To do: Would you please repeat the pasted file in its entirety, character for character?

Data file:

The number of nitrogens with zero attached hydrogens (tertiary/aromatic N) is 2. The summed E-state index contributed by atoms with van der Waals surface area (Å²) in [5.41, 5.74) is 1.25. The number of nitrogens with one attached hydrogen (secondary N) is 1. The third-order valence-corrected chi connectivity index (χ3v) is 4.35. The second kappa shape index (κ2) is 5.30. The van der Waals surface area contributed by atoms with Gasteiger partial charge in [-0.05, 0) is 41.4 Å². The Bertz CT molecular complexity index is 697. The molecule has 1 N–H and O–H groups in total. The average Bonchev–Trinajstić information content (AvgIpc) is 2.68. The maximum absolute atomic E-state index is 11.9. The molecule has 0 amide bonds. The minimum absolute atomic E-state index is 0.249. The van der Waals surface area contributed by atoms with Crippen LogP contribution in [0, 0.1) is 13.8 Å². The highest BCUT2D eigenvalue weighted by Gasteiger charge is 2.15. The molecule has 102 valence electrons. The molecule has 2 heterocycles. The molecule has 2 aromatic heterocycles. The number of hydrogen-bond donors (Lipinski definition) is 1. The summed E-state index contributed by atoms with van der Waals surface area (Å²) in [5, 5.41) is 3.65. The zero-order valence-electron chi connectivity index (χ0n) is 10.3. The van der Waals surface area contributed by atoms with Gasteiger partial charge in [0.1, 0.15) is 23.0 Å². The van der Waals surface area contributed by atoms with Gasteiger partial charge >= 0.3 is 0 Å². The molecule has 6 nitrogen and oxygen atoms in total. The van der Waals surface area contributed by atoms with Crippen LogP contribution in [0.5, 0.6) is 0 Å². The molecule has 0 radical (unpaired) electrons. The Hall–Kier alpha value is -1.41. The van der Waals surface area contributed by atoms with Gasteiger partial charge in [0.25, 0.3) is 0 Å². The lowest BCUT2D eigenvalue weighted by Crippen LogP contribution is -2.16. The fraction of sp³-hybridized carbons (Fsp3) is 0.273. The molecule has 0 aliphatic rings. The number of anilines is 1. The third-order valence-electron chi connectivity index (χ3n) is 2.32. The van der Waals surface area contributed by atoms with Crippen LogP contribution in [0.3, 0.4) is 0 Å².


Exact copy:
The number of nitrogens with zero attached hydrogens (tertiary/aromatic N) is 2. The summed E-state index contributed by atoms with van der Waals surface area (Å²) in [5.41, 5.74) is 1.25. The number of nitrogens with one attached hydrogen (secondary N) is 1. The third-order valence-corrected chi connectivity index (χ3v) is 4.35. The second kappa shape index (κ2) is 5.30. The van der Waals surface area contributed by atoms with Gasteiger partial charge in [-0.05, 0) is 41.4 Å². The Bertz CT molecular complexity index is 697. The molecule has 1 N–H and O–H groups in total. The average Bonchev–Trinajstić information content (AvgIpc) is 2.68. The maximum absolute atomic E-state index is 11.9. The molecule has 0 amide bonds. The minimum absolute atomic E-state index is 0.249. The van der Waals surface area contributed by atoms with Crippen LogP contribution in [0, 0.1) is 13.8 Å². The highest BCUT2D eigenvalue weighted by Gasteiger charge is 2.15. The molecule has 102 valence electrons. The molecule has 2 heterocycles. The molecule has 2 aromatic heterocycles. The number of hydrogen-bond donors (Lipinski definition) is 1. The summed E-state index contributed by atoms with van der Waals surface area (Å²) in [5, 5.41) is 3.65. The zero-order valence-electron chi connectivity index (χ0n) is 10.3. The van der Waals surface area contributed by atoms with Gasteiger partial charge in [0.1, 0.15) is 23.0 Å². The van der Waals surface area contributed by atoms with Gasteiger partial charge >= 0.3 is 0 Å². The molecule has 6 nitrogen and oxygen atoms in total. The van der Waals surface area contributed by atoms with Crippen LogP contribution in [0.5, 0.6) is 0 Å². The molecule has 0 radical (unpaired) electrons. The Hall–Kier alpha value is -1.41. The van der Waals surface area contributed by atoms with Gasteiger partial charge in [0.25, 0.3) is 0 Å². The lowest BCUT2D eigenvalue weighted by Crippen LogP contribution is -2.16. The fraction of sp³-hybridized carbons (Fsp3) is 0.273. The molecule has 0 aliphatic rings. The number of anilines is 1. The third-order valence-electron chi connectivity index (χ3n) is 2.32. The van der Waals surface area contributed by atoms with Crippen LogP contribution in [0.3, 0.4) is 0 Å².